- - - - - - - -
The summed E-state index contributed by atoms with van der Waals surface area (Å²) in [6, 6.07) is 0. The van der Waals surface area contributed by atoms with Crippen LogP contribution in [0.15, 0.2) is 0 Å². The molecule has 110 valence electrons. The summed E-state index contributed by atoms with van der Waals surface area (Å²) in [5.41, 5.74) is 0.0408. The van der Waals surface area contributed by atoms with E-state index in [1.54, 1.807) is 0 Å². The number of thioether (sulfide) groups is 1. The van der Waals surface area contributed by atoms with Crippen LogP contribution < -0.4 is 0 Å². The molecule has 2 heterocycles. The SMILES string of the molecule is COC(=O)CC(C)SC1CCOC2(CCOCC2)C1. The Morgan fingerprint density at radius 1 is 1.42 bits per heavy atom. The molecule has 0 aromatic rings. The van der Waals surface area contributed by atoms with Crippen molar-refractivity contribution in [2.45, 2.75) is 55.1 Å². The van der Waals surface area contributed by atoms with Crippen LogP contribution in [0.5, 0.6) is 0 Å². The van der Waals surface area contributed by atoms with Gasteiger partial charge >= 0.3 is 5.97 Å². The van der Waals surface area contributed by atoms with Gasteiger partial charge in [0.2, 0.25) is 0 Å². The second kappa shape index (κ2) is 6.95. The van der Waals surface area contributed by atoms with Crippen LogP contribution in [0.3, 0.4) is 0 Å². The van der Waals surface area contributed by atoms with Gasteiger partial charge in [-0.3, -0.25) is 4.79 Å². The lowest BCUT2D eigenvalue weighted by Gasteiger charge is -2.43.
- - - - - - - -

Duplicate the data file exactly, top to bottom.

The summed E-state index contributed by atoms with van der Waals surface area (Å²) in [6, 6.07) is 0. The van der Waals surface area contributed by atoms with Crippen LogP contribution in [0.15, 0.2) is 0 Å². The molecule has 110 valence electrons. The summed E-state index contributed by atoms with van der Waals surface area (Å²) in [5.41, 5.74) is 0.0408. The van der Waals surface area contributed by atoms with E-state index in [1.54, 1.807) is 0 Å². The number of thioether (sulfide) groups is 1. The van der Waals surface area contributed by atoms with Crippen LogP contribution < -0.4 is 0 Å². The molecule has 2 heterocycles. The SMILES string of the molecule is COC(=O)CC(C)SC1CCOC2(CCOCC2)C1. The Morgan fingerprint density at radius 1 is 1.42 bits per heavy atom. The molecule has 0 aromatic rings. The van der Waals surface area contributed by atoms with Crippen molar-refractivity contribution in [2.45, 2.75) is 55.1 Å². The van der Waals surface area contributed by atoms with Crippen LogP contribution in [0.5, 0.6) is 0 Å². The van der Waals surface area contributed by atoms with Gasteiger partial charge >= 0.3 is 5.97 Å². The van der Waals surface area contributed by atoms with Gasteiger partial charge in [0.2, 0.25) is 0 Å². The second kappa shape index (κ2) is 6.95. The van der Waals surface area contributed by atoms with Crippen LogP contribution in [0.3, 0.4) is 0 Å². The van der Waals surface area contributed by atoms with Gasteiger partial charge in [-0.3, -0.25) is 4.79 Å². The lowest BCUT2D eigenvalue weighted by Gasteiger charge is -2.43.